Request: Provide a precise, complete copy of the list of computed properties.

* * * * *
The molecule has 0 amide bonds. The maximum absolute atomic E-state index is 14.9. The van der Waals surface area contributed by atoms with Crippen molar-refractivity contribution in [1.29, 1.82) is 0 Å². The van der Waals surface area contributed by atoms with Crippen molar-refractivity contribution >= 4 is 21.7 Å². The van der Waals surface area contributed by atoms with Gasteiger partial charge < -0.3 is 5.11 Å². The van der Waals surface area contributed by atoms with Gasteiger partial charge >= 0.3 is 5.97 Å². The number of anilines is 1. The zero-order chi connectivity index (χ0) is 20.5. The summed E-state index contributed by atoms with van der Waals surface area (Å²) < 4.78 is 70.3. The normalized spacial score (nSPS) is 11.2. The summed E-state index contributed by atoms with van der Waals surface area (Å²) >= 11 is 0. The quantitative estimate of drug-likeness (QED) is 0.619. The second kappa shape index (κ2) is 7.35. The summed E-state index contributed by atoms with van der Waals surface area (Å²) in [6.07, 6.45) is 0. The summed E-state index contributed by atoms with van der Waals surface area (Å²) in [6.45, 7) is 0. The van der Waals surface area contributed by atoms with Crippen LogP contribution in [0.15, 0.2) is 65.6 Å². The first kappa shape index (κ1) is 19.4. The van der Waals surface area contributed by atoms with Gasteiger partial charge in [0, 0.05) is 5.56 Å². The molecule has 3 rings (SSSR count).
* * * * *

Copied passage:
The molecule has 0 amide bonds. The maximum absolute atomic E-state index is 14.9. The van der Waals surface area contributed by atoms with Crippen molar-refractivity contribution in [1.29, 1.82) is 0 Å². The van der Waals surface area contributed by atoms with Crippen molar-refractivity contribution >= 4 is 21.7 Å². The van der Waals surface area contributed by atoms with Gasteiger partial charge < -0.3 is 5.11 Å². The van der Waals surface area contributed by atoms with Gasteiger partial charge >= 0.3 is 5.97 Å². The number of anilines is 1. The zero-order chi connectivity index (χ0) is 20.5. The summed E-state index contributed by atoms with van der Waals surface area (Å²) < 4.78 is 70.3. The normalized spacial score (nSPS) is 11.2. The summed E-state index contributed by atoms with van der Waals surface area (Å²) >= 11 is 0. The quantitative estimate of drug-likeness (QED) is 0.619. The second kappa shape index (κ2) is 7.35. The summed E-state index contributed by atoms with van der Waals surface area (Å²) in [6.07, 6.45) is 0. The summed E-state index contributed by atoms with van der Waals surface area (Å²) in [6.45, 7) is 0. The van der Waals surface area contributed by atoms with Crippen LogP contribution in [0.15, 0.2) is 65.6 Å². The first kappa shape index (κ1) is 19.4. The van der Waals surface area contributed by atoms with Gasteiger partial charge in [0, 0.05) is 5.56 Å². The molecule has 3 rings (SSSR count).